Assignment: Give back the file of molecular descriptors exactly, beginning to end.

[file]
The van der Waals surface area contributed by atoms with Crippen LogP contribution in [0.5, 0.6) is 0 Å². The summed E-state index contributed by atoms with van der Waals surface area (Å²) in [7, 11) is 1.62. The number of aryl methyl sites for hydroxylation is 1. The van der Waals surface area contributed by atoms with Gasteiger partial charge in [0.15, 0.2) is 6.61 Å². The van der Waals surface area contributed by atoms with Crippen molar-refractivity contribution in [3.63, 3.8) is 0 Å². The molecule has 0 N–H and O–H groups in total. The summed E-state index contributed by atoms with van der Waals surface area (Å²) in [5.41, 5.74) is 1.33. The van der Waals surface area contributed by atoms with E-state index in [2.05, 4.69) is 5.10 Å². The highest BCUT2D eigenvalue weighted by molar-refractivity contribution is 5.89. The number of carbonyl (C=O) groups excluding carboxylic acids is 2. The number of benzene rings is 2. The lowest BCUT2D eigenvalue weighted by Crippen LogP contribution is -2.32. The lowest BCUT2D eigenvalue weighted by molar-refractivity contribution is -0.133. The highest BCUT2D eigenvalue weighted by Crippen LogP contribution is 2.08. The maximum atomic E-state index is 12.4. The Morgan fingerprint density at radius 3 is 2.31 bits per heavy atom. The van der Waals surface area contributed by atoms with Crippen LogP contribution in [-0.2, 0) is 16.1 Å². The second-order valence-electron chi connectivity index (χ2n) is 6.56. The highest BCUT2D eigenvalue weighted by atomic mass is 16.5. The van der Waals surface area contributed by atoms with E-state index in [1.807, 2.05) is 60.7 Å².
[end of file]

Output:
The van der Waals surface area contributed by atoms with Crippen LogP contribution in [0.5, 0.6) is 0 Å². The summed E-state index contributed by atoms with van der Waals surface area (Å²) in [7, 11) is 1.62. The number of aryl methyl sites for hydroxylation is 1. The van der Waals surface area contributed by atoms with Gasteiger partial charge in [0.15, 0.2) is 6.61 Å². The van der Waals surface area contributed by atoms with Crippen molar-refractivity contribution in [3.63, 3.8) is 0 Å². The molecule has 0 N–H and O–H groups in total. The summed E-state index contributed by atoms with van der Waals surface area (Å²) in [5.41, 5.74) is 1.33. The van der Waals surface area contributed by atoms with E-state index in [2.05, 4.69) is 5.10 Å². The highest BCUT2D eigenvalue weighted by molar-refractivity contribution is 5.89. The number of carbonyl (C=O) groups excluding carboxylic acids is 2. The number of benzene rings is 2. The lowest BCUT2D eigenvalue weighted by Crippen LogP contribution is -2.32. The lowest BCUT2D eigenvalue weighted by molar-refractivity contribution is -0.133. The highest BCUT2D eigenvalue weighted by Crippen LogP contribution is 2.08. The maximum atomic E-state index is 12.4. The Morgan fingerprint density at radius 3 is 2.31 bits per heavy atom. The van der Waals surface area contributed by atoms with Crippen LogP contribution in [-0.2, 0) is 16.1 Å². The second-order valence-electron chi connectivity index (χ2n) is 6.56. The highest BCUT2D eigenvalue weighted by atomic mass is 16.5. The van der Waals surface area contributed by atoms with E-state index in [1.807, 2.05) is 60.7 Å².